More on the Democrats’ Violence Against Women Act Hoax

We noted yesterday that the Democrats have continued their phony “war against women” campaign by alleging in fundraising appeals that Senate Republicans “will oppose re-authorizing the Violence Against Women Act,” thereby “put[ting] women’s lives in danger.” This is just one more in a series of Democrat scams, intended to 1) divert attention from the Obama administration’s record of failure, and 2) raise money from the Democrats’ gullible base. What is actually going on, as we wrote yesterday, is that Senate Democrats have slipped extraneous provisions into this year’s version of the Violence Against Women Act, and have refused to consider the Republican alternative, drafted by Senator Grassley, that strips out those inappropriate provisions or imposes safeguards to prevent their abuse.

A Senate Republican background document explains the actual issues that are at stake in the competing versions of VAWA. It says, in part:

VAWA has enjoyed bipartisan support since it was enacted in 1994 and in each of its subsequent reauthorizations in 2000 and 2006.

Last year, when the Judiciary Committee marked up the bill, it contained controversial provisions that were never included in earlier versions of the bill. It also lacked much needed fraud protection provisions regarding grant funds and immigration. …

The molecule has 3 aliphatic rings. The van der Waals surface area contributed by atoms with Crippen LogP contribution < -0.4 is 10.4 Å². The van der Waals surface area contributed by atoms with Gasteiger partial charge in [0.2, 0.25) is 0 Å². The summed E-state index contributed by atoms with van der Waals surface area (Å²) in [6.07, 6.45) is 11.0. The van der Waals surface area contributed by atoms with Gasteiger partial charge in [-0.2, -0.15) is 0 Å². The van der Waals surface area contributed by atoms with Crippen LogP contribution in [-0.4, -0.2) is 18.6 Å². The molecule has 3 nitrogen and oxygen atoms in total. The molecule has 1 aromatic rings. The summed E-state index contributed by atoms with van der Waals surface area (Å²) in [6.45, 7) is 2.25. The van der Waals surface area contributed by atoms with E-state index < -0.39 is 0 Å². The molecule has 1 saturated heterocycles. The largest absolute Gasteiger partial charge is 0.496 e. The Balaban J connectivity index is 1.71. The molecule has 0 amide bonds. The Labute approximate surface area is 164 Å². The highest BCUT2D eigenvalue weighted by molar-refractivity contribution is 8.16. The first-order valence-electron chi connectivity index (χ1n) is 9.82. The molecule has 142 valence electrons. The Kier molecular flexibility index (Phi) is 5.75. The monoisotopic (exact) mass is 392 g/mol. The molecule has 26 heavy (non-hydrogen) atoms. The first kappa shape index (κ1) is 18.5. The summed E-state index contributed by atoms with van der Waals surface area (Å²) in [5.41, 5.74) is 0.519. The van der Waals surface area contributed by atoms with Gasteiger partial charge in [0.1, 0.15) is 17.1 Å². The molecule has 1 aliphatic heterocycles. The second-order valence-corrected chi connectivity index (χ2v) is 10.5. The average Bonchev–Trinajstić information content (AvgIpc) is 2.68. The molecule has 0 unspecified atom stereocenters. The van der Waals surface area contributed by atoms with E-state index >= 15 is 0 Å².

Senator Grassley introduced an amendment that authorized aid for victims and also protected against fraud and misuse of funds. The Democrats refused to work with Republicans to write a bill that could enjoy bipartisan support in Committee.

One area of abuse by the Democrats relates to immigration. You may wonder what immigration has to do with the Violence Against Women Act:

U-visa expansion

Background: 10,000 U-visas are available annually to immigrants who are likely to aid in certain criminal investigations. The purpose of the U-visa is to aid law enforcement in investigations. Immigrants who are here illegally as well as immigrants who are not in the country may apply for a U-visa. There is no requirement that the U-visa recipient actually aid in an investigation or that there even be an investigation underway. The immigrant may stay here for 4 years under a U-visa. After 3 years, a U-visa recipient may apply for an adjustment of status and become a legal permanent resident. This creates a breeding ground for fraud because illegal immigrants that are currently in deportation proceedings may apply for a U-visa with intention of actually aiding law enforcement.